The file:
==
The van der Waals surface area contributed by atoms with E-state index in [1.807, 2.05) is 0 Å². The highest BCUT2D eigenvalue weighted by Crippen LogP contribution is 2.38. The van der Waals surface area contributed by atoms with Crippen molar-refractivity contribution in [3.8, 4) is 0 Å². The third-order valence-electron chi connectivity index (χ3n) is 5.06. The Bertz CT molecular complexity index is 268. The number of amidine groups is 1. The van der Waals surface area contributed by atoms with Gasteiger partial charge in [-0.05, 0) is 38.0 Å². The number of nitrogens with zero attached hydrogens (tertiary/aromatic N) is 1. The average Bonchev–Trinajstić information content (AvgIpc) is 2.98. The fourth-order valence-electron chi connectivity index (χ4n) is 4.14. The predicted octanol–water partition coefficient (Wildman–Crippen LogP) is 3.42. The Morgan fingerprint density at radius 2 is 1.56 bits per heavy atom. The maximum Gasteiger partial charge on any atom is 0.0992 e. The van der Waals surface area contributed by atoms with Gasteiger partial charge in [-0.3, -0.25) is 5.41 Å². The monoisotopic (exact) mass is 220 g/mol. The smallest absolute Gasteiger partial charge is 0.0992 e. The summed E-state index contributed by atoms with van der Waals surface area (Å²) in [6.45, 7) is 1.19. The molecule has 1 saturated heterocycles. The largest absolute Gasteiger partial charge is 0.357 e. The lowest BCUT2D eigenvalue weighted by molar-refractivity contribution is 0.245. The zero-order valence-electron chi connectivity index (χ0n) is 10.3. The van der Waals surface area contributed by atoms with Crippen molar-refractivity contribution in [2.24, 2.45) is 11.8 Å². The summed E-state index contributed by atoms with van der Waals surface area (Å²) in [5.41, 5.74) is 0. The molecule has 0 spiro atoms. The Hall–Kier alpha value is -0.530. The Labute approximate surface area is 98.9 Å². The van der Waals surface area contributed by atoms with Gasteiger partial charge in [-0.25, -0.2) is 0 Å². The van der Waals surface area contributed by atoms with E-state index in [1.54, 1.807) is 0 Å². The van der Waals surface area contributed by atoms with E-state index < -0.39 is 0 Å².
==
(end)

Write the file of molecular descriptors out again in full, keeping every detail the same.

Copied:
The van der Waals surface area contributed by atoms with E-state index in [1.807, 2.05) is 0 Å². The highest BCUT2D eigenvalue weighted by Crippen LogP contribution is 2.38. The van der Waals surface area contributed by atoms with Crippen molar-refractivity contribution in [3.8, 4) is 0 Å². The third-order valence-electron chi connectivity index (χ3n) is 5.06. The Bertz CT molecular complexity index is 268. The number of amidine groups is 1. The van der Waals surface area contributed by atoms with Gasteiger partial charge in [-0.05, 0) is 38.0 Å². The number of nitrogens with zero attached hydrogens (tertiary/aromatic N) is 1. The average Bonchev–Trinajstić information content (AvgIpc) is 2.98. The fourth-order valence-electron chi connectivity index (χ4n) is 4.14. The predicted octanol–water partition coefficient (Wildman–Crippen LogP) is 3.42. The Morgan fingerprint density at radius 2 is 1.56 bits per heavy atom. The maximum Gasteiger partial charge on any atom is 0.0992 e. The van der Waals surface area contributed by atoms with Gasteiger partial charge in [-0.3, -0.25) is 5.41 Å². The monoisotopic (exact) mass is 220 g/mol. The smallest absolute Gasteiger partial charge is 0.0992 e. The summed E-state index contributed by atoms with van der Waals surface area (Å²) in [6.45, 7) is 1.19. The molecule has 1 saturated heterocycles. The largest absolute Gasteiger partial charge is 0.357 e. The lowest BCUT2D eigenvalue weighted by molar-refractivity contribution is 0.245. The zero-order valence-electron chi connectivity index (χ0n) is 10.3. The van der Waals surface area contributed by atoms with Crippen molar-refractivity contribution in [2.24, 2.45) is 11.8 Å². The summed E-state index contributed by atoms with van der Waals surface area (Å²) in [5.41, 5.74) is 0. The molecule has 0 spiro atoms. The Hall–Kier alpha value is -0.530. The Labute approximate surface area is 98.9 Å². The van der Waals surface area contributed by atoms with Gasteiger partial charge in [-0.25, -0.2) is 0 Å². The van der Waals surface area contributed by atoms with E-state index in [1.54, 1.807) is 0 Å². The van der Waals surface area contributed by atoms with E-state index < -0.39 is 0 Å².